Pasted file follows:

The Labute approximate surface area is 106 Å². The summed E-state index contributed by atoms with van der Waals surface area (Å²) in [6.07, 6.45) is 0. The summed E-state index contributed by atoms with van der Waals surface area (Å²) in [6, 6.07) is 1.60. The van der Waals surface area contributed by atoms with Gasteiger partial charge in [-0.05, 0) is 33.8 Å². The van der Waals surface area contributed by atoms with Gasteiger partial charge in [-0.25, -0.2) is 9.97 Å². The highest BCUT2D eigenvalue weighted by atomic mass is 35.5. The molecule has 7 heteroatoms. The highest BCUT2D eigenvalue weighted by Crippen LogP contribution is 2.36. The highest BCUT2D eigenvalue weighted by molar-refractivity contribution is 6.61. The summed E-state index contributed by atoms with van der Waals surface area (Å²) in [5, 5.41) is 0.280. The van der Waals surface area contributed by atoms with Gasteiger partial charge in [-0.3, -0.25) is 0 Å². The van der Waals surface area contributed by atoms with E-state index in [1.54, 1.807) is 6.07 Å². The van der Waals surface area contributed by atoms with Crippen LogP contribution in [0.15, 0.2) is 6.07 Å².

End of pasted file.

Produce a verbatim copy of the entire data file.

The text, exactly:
The Labute approximate surface area is 106 Å². The summed E-state index contributed by atoms with van der Waals surface area (Å²) in [6.07, 6.45) is 0. The summed E-state index contributed by atoms with van der Waals surface area (Å²) in [6, 6.07) is 1.60. The van der Waals surface area contributed by atoms with Gasteiger partial charge in [-0.05, 0) is 33.8 Å². The van der Waals surface area contributed by atoms with Gasteiger partial charge in [-0.25, -0.2) is 9.97 Å². The highest BCUT2D eigenvalue weighted by atomic mass is 35.5. The molecule has 7 heteroatoms. The highest BCUT2D eigenvalue weighted by Crippen LogP contribution is 2.36. The highest BCUT2D eigenvalue weighted by molar-refractivity contribution is 6.61. The summed E-state index contributed by atoms with van der Waals surface area (Å²) in [5, 5.41) is 0.280. The van der Waals surface area contributed by atoms with Gasteiger partial charge in [-0.3, -0.25) is 0 Å². The van der Waals surface area contributed by atoms with E-state index in [1.54, 1.807) is 6.07 Å². The van der Waals surface area contributed by atoms with Crippen LogP contribution in [0.15, 0.2) is 6.07 Å².